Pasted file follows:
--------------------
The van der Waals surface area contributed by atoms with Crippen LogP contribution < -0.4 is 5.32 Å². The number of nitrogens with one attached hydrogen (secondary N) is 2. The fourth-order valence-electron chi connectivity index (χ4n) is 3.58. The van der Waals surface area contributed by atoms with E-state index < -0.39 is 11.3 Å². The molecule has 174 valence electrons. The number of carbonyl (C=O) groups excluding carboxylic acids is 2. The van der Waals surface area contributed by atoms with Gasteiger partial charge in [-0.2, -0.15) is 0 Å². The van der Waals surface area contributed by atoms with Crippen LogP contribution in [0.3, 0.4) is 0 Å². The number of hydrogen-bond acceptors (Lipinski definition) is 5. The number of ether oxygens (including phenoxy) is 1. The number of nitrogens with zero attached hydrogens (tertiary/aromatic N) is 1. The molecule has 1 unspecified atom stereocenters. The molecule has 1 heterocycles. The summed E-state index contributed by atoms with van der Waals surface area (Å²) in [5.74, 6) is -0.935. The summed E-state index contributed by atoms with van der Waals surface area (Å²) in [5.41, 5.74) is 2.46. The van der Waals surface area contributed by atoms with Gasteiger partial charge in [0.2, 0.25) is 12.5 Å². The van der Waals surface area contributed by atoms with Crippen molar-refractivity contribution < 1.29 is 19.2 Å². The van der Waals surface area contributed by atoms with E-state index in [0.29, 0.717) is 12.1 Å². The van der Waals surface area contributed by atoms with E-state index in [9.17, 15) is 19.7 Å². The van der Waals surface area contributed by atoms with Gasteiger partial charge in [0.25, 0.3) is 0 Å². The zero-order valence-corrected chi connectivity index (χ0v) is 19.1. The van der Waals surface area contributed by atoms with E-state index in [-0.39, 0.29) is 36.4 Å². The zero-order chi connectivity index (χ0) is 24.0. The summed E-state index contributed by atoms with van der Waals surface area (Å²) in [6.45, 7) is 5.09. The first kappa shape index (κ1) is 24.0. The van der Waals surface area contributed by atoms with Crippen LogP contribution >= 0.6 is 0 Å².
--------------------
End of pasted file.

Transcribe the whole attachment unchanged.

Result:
The van der Waals surface area contributed by atoms with Crippen LogP contribution < -0.4 is 5.32 Å². The number of nitrogens with one attached hydrogen (secondary N) is 2. The fourth-order valence-electron chi connectivity index (χ4n) is 3.58. The van der Waals surface area contributed by atoms with E-state index < -0.39 is 11.3 Å². The molecule has 174 valence electrons. The number of carbonyl (C=O) groups excluding carboxylic acids is 2. The van der Waals surface area contributed by atoms with Gasteiger partial charge in [-0.2, -0.15) is 0 Å². The van der Waals surface area contributed by atoms with Crippen LogP contribution in [0.3, 0.4) is 0 Å². The number of hydrogen-bond acceptors (Lipinski definition) is 5. The number of ether oxygens (including phenoxy) is 1. The number of nitrogens with zero attached hydrogens (tertiary/aromatic N) is 1. The molecule has 1 unspecified atom stereocenters. The molecule has 1 heterocycles. The summed E-state index contributed by atoms with van der Waals surface area (Å²) in [5.74, 6) is -0.935. The summed E-state index contributed by atoms with van der Waals surface area (Å²) in [5.41, 5.74) is 2.46. The van der Waals surface area contributed by atoms with Gasteiger partial charge in [0.2, 0.25) is 12.5 Å². The van der Waals surface area contributed by atoms with Crippen molar-refractivity contribution < 1.29 is 19.2 Å². The van der Waals surface area contributed by atoms with E-state index in [0.29, 0.717) is 12.1 Å². The van der Waals surface area contributed by atoms with E-state index in [9.17, 15) is 19.7 Å². The van der Waals surface area contributed by atoms with Gasteiger partial charge in [0.25, 0.3) is 0 Å². The zero-order valence-corrected chi connectivity index (χ0v) is 19.1. The van der Waals surface area contributed by atoms with E-state index in [-0.39, 0.29) is 36.4 Å². The zero-order chi connectivity index (χ0) is 24.0. The summed E-state index contributed by atoms with van der Waals surface area (Å²) in [6.45, 7) is 5.09. The first kappa shape index (κ1) is 24.0. The van der Waals surface area contributed by atoms with Crippen LogP contribution >= 0.6 is 0 Å².